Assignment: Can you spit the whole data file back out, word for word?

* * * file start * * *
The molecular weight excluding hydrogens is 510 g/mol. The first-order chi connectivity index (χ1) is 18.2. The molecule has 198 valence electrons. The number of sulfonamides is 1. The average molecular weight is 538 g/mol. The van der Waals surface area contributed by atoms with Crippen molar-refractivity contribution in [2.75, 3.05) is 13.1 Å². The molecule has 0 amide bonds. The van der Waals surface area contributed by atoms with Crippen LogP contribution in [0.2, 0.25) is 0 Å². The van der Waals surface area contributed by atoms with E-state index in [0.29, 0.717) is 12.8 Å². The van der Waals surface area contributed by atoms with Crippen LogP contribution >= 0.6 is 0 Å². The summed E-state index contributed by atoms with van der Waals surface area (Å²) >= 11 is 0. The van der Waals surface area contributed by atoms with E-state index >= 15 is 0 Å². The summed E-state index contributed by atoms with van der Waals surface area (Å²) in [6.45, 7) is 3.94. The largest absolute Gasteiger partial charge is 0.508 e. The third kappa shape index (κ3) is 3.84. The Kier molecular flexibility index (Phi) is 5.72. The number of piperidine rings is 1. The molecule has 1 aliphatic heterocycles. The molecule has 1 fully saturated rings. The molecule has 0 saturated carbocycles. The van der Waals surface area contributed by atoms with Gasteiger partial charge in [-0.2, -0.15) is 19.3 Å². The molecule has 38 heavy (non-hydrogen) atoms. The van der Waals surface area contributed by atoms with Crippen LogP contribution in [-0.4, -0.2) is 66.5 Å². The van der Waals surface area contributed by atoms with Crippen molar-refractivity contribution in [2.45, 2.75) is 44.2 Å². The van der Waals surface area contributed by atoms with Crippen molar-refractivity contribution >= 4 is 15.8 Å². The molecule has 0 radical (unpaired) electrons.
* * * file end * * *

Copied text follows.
The molecular weight excluding hydrogens is 510 g/mol. The first-order chi connectivity index (χ1) is 18.2. The molecule has 198 valence electrons. The number of sulfonamides is 1. The average molecular weight is 538 g/mol. The van der Waals surface area contributed by atoms with Crippen molar-refractivity contribution in [2.75, 3.05) is 13.1 Å². The molecule has 0 amide bonds. The van der Waals surface area contributed by atoms with Crippen LogP contribution in [0.2, 0.25) is 0 Å². The van der Waals surface area contributed by atoms with E-state index in [0.29, 0.717) is 12.8 Å². The van der Waals surface area contributed by atoms with Crippen LogP contribution >= 0.6 is 0 Å². The summed E-state index contributed by atoms with van der Waals surface area (Å²) >= 11 is 0. The van der Waals surface area contributed by atoms with E-state index >= 15 is 0 Å². The summed E-state index contributed by atoms with van der Waals surface area (Å²) in [6.45, 7) is 3.94. The largest absolute Gasteiger partial charge is 0.508 e. The third kappa shape index (κ3) is 3.84. The Kier molecular flexibility index (Phi) is 5.72. The number of piperidine rings is 1. The molecule has 1 aliphatic heterocycles. The molecule has 1 fully saturated rings. The molecule has 0 saturated carbocycles. The van der Waals surface area contributed by atoms with Gasteiger partial charge in [-0.2, -0.15) is 19.3 Å². The molecule has 38 heavy (non-hydrogen) atoms. The van der Waals surface area contributed by atoms with Crippen LogP contribution in [-0.4, -0.2) is 66.5 Å². The van der Waals surface area contributed by atoms with Crippen molar-refractivity contribution in [2.45, 2.75) is 44.2 Å². The van der Waals surface area contributed by atoms with Crippen molar-refractivity contribution >= 4 is 15.8 Å². The molecule has 0 radical (unpaired) electrons.